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Old 02-04-2016, 02:35 PM   #351
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1966 24' Tradewind
2005 22' Safari
Bastrop , Texas
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Have not heard about any resent problems with this frame in particular , perhaps the posts have moved to a more recent thread ?
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Old 02-05-2016, 10:30 AM   #352
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2003 22' International CCD
Hillsboro , Texas
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Originally Posted by dannydimitt View Post
Have not heard about any resent problems with this frame in particular , perhaps the posts have moved to a more recent thread ?
I have not heard of any frame problems on newer rigs. You may recall mine is an ..02 and one of the first made of this model. I have had the original frame replaced with a ''newer'' one and it also failed. After welding on additional support railings and new outriggers it seems to be holding up. So far so good on the frame. I have had many other failures, i.e. the fresh water holding tank leaked, the tank monitors don't work, and the list goes on.
It is an expensive piece of junk. I would buy another AS but NOT a new model. BTW I have to own an AS because I live at NTAC.
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Old 02-06-2016, 09:33 AM   #353
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My 05 22 streetside galley with rear desk was not spared. Had a frame break clear through just behind the rear axle on curb side.
After much research and communication with the factory the issue was poor metal. They fatigue and break.
Once the issue was found out they apparently welded stiffeners and outrigger overlays to the new units coming off the line in 03 and 04 but for some reason my unit did not get the treatment in 04.
Anyway the factory worked with me to fix the issue to my satisfaction. I got a welding kit sent to me and they took care of my costs for a reputable welder to do the repair. Very helpful.
I keep checking my frame and all is good. Better than new actually.
I made a mod to my layout and ditched the dinette for pull out L seating with drop in pole tables. So much better and way more functional. The bed is much bigger on the slide and EASY to make- no more cuts and pinches with the drop down table lol.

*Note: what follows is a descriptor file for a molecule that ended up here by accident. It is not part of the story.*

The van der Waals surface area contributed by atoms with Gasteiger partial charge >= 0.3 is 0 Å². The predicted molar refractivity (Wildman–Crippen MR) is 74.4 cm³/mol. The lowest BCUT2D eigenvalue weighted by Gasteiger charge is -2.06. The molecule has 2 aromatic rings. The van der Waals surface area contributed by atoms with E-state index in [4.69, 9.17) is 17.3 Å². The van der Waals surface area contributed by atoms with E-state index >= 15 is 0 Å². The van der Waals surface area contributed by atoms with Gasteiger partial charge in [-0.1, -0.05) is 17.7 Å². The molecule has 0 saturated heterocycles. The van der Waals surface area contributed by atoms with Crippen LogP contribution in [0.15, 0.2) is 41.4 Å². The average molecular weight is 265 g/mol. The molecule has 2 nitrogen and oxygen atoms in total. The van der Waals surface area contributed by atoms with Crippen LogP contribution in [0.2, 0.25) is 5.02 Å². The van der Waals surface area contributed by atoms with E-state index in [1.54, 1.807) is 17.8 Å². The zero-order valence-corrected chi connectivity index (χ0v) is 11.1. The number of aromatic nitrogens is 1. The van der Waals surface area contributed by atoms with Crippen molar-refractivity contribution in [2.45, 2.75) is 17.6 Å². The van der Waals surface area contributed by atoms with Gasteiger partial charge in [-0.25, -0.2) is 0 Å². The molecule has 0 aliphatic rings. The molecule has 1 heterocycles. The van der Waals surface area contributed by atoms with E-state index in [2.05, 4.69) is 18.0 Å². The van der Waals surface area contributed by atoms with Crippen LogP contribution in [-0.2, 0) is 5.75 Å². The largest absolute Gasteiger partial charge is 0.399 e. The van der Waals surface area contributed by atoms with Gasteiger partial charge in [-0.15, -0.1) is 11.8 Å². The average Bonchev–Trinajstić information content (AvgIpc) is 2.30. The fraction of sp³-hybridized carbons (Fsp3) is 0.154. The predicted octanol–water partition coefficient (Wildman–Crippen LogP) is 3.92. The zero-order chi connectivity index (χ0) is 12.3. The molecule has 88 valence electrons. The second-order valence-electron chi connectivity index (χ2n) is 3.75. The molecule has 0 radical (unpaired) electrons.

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Old 04-15-2016, 12:07 AM   #354
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1973 31' Sovereign
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Wow, I just read this whole thread and was just a little surprised at the frame failures. The first thing I thought of when I heard of the frame failures was metal quality. I'm not a professional welder but I've welded a variety of things back together and it does seem like there is some difference in the quality or chemical make up of steel. Sometimes it seems like there is something wrong with the metal as if there are impurities that turn to slag in the puddle. Guys used to say "cheap imported crap" when that happened. I'm pretty sure if a frame maker was shopping for a price on the steel they could have got stuck with something that was not as good as what was promised. Also, I have wondered if there was any real engineering put into an Airstream? I would like to hear from an Airstream factory engineer just why it is that the frame and shell are joined with wood the way it is, is that the best way for some reason? Why is it exactly, does anybody know why Airstreams are done this way? In any case there are a lot of examples of products not living up to the expectations that the computer models predicted. Stuff happens... Anyway, it's a bit shocking that something that is a "premium product" and sells for so much money would have a frame problem. I can see how it could happen if the frames are outsourced.